So as everyone who reads this blog knows, the Watcher-Family-Unit had an outstanding vacation last month in Costa Rica. I blogged about the amazing mammals, birds and plants we saw down there, but unfortunately, none of those posts was a good place to blog about the innumerable Creepy-Crawlies we encountered on our trip. And so I’m belatedly doing this Special Bonus Post to give equal time to the various things we saw that slither, scuttle and/or sting.
But first, I must define the term Creepy-Crawly. For purposes of this post, to be a Creepy-Crawly, a creature must meet 1 or more of these 4 strict scientific and highly technical criteria:
1- It’s an invertebrate
2- It’s a reptile
3- It’s something that can sting, inject venom, harm, cause pain to, or otherwise make miserable a human being.
4- It’s something that, if your kid sister found it her bed, she would Totally Freak Out.
I recognize that this list is a bit broad (and in fact as I review it, I realize that technically my first wife would qualify*) but hey, it’s good enough.
*Meets criteria 3 & 4.
There honestly wasn’t a single day of our vacation that we didn’t encounter at least one exciting Creepy-Crawly. On the very first day, on our drive down to Quepos, we hit a home run with the kids by stopping at the bridge over the Rio Tarcoles, probably the best-known Crocodile-watching spot in all of CR. For years, tourists have stopped, watched, and (illegally) fed the several dozen Crocodiles that congregate under the bridge. Here’s a short video of another tourist dropping a road-killed Boa Constrictor into the Croc-infested waters below.
Side Note: Yes, even the road-kill in Costa Rica is exciting; that really was a Boa he dropped.
Crocodiles, Alligators and Caimans
The order Crocodilia has been around for more than 80 million years, and includes 3 families. The first is Gavalidae, which includes only 2 species, Gharials and False Gharials, native to Malaysia and India respectively.
The second is Alligatoridae, and this includes Alligators and Caimans. Alligators are what you’re likeliest to see in Florida. Though there used to be dozens of different species, there are only 2 species today, the American Alligator, Alligator mississippiensis, and the Chinese Alligator, Alligator sinensis. Alligators are the only crocodilians whose upper jaws are bigger than the lower jaws, and therefore completely cover the lower teeth when the mouth is closed. So if the mouth is closed and you see lower teeth, it’s not an Alligator. A. mississippiensis is native to the Gulf Coast/Florida and doesn’t make it down to Costa Rica.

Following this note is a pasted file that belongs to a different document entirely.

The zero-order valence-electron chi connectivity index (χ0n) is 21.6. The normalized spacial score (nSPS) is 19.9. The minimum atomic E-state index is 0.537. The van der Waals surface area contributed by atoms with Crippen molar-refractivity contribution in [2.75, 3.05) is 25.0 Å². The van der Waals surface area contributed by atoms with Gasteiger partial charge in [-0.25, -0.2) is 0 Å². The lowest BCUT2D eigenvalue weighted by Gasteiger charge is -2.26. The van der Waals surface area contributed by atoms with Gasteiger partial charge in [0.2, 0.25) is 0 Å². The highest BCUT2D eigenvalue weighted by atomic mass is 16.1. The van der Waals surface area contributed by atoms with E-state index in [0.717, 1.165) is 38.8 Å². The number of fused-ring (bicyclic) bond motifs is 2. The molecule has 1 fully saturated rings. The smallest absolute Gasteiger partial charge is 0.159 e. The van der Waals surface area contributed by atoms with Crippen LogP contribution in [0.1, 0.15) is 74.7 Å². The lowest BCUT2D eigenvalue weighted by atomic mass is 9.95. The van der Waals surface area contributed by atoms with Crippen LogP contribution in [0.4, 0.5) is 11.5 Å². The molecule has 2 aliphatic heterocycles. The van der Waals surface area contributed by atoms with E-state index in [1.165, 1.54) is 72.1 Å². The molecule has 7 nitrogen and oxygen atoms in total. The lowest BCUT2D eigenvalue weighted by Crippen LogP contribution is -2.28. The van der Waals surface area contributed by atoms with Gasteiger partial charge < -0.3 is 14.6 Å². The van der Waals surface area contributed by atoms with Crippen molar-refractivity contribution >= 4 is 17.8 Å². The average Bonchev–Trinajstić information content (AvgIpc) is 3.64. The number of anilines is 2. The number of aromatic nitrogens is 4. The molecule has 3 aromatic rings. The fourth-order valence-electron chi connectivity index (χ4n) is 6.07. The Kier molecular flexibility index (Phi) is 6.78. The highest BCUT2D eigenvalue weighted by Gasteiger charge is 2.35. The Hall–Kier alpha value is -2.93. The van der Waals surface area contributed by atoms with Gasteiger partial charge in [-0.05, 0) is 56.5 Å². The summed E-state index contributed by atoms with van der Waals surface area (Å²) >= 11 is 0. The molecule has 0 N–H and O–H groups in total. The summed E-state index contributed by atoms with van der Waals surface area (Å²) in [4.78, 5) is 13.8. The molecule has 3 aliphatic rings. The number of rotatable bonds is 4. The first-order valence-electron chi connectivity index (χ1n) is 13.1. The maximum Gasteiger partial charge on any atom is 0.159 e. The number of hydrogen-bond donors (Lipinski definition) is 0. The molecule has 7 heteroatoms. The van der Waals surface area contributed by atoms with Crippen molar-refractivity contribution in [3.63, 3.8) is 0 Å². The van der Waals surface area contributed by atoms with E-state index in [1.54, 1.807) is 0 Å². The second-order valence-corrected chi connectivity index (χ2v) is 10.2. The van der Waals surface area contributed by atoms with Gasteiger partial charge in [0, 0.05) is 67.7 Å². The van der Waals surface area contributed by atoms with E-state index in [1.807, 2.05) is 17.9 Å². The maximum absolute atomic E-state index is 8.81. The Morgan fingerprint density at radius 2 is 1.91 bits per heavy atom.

Caimans are a bit smaller than most Crocs and Alligators, generally no more than 2.5 meters in length. There are 6 species, all native to South America. One, the Spectacled Caiman, Caiman crocodilus, makes it up into Central America and Costa Rica. Caimans were on Bird Whisperer’s “Target List”, and we looked hard for them, but to no avail.
The third family is Crocodiles. There are over a dozen species of Crocodile, spread across Asia, Africa, North & South America and Australia, and these include the biggest, meanest and most dangerous Crocodilians. The one found in CR is the American Crocodile, Crocodylus acutus. C. acutus grows up to 6 meters in length, and can swim up to 20 mph. Attacks on humans are unusual, but not all that rare. (Our guide in Quepos knew a fellow who’d lost a leg in an attack last year.) Crocodiles are generally more territorial, larger, and likelier to attack humans than Alligators. But (thankfully) the Crocs likeliest to attack humans are the Saltwater and Nile Crocodiles, found only in the Old World. Crocs are of course a regular threat to dogs in CR; as we returned from a Mangrove tour, a dog scampered among the reeds along the bank, chasing something. I overheard our guide say to the boatman, “No dura tres dias mas…” (“He won’t last another 3 days…”)
It’s one thing to see Crocodiles from the safety of a bridge; it’s another to find them lurking in the mangroves. Check out this shot on the right, and then see if you can find the one hidden in the pic below on the left.